hillary clinton better put debra in her place tonight

I’m pissed at Hillary for all of these followers of hers who claim that they’ll be voting for McCain now that she’s not on the ticket. I know it’s got to be flattering to have supporters willing to destroy the country for you, but enough is enough. Unless she wants to go down in history as the woman who made a third Bush term possible, she’d better give one hell of a speech tonight, and put the fear of almighty God into them.

Oh, and this is Debra:

Debra is a delegate pledged to Clinton who says she’ll be voting for McCain. It’s probably also worth pointing out that Debra, incorrectly, thinks McCain is pro-choice.

Sorry, but I’m pissed. I’m pissed that Hillary let it come to this. I’m pissed that she took the low road during her campaign, giving McCain the ammunition he’s using now to to attack Obama and tear the party apart. And, I’m pissed at the 27% of her supporters who say they’ll vote for McCain.

It makes me insane that these people don’t see that McCain is using them and their anger to drive a wedge through the heart of the Democratic party. And it pisses me off that they don’t see that a vote for McCain is a vote against the right to choose, a vote for reckless preemptive war, a vote for right wing Supreme Court justices, a vote for tax cuts for the rich, and a vote against universal healthcare. I can understand how it is that they might still be pissed, but I don’t see how they could, if they really believed in Hillary’s platform, cast a vote for John McCain. It’s unconscionable… Clinton’s got to publicly call these people out tonight and tell them that they have to put the future of the country before their own feelings of perceived injustice.

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27 Comments

  1. mark
    Posted August 27, 2008 at 12:02 am | Permalink

    I think she did a good job, but I was hoping for more. I would have liked for her to have personally addressed her supporters who say they’ll be voting for McCain. And I would have liked for her to have explained how she came to support Obama after having said that he was unfit to lead. But, all things considered, it was a good speech.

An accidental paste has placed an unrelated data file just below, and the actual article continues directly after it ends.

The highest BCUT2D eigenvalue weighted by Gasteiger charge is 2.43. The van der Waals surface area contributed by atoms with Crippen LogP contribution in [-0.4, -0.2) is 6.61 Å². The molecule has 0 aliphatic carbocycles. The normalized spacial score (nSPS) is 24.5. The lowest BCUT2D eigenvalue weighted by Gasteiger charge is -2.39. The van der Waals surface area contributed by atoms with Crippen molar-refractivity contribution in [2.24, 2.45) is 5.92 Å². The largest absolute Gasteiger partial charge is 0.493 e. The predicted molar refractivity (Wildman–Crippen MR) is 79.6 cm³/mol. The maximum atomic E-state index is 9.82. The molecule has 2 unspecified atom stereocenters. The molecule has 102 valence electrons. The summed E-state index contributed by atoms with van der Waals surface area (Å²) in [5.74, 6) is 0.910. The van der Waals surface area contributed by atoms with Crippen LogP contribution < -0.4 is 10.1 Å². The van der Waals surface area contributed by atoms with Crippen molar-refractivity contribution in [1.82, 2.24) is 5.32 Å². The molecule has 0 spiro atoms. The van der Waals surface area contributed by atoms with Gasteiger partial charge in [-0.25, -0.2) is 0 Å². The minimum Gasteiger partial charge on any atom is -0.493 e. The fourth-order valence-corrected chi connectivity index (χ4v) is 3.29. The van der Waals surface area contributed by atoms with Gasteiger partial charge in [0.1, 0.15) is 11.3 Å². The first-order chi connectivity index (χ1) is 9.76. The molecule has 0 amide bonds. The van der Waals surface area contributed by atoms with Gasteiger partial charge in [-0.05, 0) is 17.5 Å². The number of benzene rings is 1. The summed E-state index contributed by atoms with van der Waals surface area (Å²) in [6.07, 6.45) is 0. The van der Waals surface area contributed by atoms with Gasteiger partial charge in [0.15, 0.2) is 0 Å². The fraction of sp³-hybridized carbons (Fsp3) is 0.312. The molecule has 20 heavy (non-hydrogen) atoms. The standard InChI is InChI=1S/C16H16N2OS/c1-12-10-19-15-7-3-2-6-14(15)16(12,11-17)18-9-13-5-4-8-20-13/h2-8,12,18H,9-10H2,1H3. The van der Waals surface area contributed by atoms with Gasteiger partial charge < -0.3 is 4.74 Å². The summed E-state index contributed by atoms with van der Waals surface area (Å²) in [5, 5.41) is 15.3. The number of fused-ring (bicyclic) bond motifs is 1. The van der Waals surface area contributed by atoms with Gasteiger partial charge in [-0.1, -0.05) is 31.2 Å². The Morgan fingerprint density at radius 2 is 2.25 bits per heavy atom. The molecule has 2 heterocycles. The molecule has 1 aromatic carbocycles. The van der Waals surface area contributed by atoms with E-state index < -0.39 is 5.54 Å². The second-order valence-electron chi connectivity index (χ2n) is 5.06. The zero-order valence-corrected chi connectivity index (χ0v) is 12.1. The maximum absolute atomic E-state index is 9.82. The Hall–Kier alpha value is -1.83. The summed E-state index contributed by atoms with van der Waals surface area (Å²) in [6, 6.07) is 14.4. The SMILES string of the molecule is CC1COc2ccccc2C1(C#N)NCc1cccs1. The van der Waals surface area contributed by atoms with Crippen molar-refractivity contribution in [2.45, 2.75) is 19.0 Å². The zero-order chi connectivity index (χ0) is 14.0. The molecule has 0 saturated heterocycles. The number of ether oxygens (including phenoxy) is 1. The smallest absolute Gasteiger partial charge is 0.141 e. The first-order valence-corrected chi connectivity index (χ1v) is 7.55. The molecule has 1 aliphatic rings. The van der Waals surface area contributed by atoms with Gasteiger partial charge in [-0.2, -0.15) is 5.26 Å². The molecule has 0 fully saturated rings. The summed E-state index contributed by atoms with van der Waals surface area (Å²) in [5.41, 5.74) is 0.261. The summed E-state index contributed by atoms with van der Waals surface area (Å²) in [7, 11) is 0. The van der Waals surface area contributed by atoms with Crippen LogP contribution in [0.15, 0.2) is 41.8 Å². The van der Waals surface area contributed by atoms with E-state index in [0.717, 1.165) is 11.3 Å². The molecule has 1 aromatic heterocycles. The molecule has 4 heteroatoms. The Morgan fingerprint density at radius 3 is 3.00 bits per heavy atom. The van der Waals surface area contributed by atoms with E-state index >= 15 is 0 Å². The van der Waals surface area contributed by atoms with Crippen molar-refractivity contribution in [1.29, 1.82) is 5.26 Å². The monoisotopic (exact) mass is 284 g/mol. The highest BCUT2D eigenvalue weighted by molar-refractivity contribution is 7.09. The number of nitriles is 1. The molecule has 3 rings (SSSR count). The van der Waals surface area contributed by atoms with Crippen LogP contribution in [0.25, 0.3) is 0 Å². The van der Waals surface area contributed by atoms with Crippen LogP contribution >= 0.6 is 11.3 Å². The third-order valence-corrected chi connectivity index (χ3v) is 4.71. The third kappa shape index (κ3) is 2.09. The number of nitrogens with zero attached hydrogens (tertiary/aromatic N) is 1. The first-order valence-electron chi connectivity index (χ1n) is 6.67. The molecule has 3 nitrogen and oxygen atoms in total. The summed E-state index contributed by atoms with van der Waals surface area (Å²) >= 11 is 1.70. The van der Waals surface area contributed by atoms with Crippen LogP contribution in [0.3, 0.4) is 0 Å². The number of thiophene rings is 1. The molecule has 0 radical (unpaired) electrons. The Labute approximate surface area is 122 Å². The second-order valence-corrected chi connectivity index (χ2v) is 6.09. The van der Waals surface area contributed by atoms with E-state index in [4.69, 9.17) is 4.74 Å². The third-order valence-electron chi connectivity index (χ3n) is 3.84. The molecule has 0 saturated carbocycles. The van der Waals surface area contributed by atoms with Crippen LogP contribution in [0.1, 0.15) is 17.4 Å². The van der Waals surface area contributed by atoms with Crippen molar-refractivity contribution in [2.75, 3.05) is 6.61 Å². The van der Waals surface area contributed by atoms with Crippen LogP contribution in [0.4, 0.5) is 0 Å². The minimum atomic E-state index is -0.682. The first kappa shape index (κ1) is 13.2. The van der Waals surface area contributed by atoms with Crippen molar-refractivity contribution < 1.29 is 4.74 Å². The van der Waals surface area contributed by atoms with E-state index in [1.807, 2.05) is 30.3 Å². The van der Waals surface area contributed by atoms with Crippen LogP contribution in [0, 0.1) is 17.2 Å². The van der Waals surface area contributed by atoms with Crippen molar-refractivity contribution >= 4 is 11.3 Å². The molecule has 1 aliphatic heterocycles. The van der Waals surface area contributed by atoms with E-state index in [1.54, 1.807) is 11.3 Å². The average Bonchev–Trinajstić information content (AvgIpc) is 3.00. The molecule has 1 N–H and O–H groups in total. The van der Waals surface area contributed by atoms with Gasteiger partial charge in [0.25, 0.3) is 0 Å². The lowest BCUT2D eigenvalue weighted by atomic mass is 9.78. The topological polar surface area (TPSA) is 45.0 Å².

2. Posted August 27, 2008 at 3:42 am | Permalink

    I was an ardent Clinton supporter. But, I spoke up to support Obama right away.

    I wonder how many of these Hillary supporters who are now supporting McCain are really just closet racists. They’re just giving their vote to the white candidate.

    Hey, someone has to bring it up.

  3. EoS
    Posted August 27, 2008 at 8:03 am | Permalink

    Check their voting records. Hillary votes more like McCain than Obama. Just like her husband, she spouts off a lot of liberal talk and then votes to the right of center. When people challenge her, she can point to things she has said in the past as “fighting in the trenches” but when push comes to shove, both Bushes, both Clintons, and McCain all push the same agenda. Hillary’s criticism of McCain last night was not near as damaging as her criticism of Obama during the primaries.

    When the decisions get tough, Obama either doesn’t vote or else votes “present”. He speaks ideologically and has such a short track record that there’s relatively fewer negatives than someone with a 30 year public record. At best, Obama’s oratory skills will enthuse his base, but just like Carter, his lack of cred with those inside the beltway will result in an administration unable to accomplish anything. If he’s elected, in two years Republicans will take back control of both the House and Senate and gridlock will result. The level of hatred between the parties will grow even more vitriolic and the power brokers will chuckle and slap each other on their backs and count their stacks of money.

  4. AbbyC
    Posted August 27, 2008 at 8:53 am | Permalink

    Haven’t you ever thought that all of this perpetual talk of division within the Democratic party and people flocking to McCain is Republican engineered and far more rare in reality than in the news?

    Far more people are flocking from the Republican party to Obama this year than flocking to that party due to Clinton. Speaking of this rare phenomenon in the news all the time diverts attention from the real shifts going on in American politics.

    The Republicans have made a disaster of this country and of countries around the world, and more so, they have done that destruction by strictly conforming to their defunct party platform. That story should should be honestly told, and so to the new hope (and numbers) that Obama has brought to the Democratic and will continue to bring in coming years as he diversifies the party.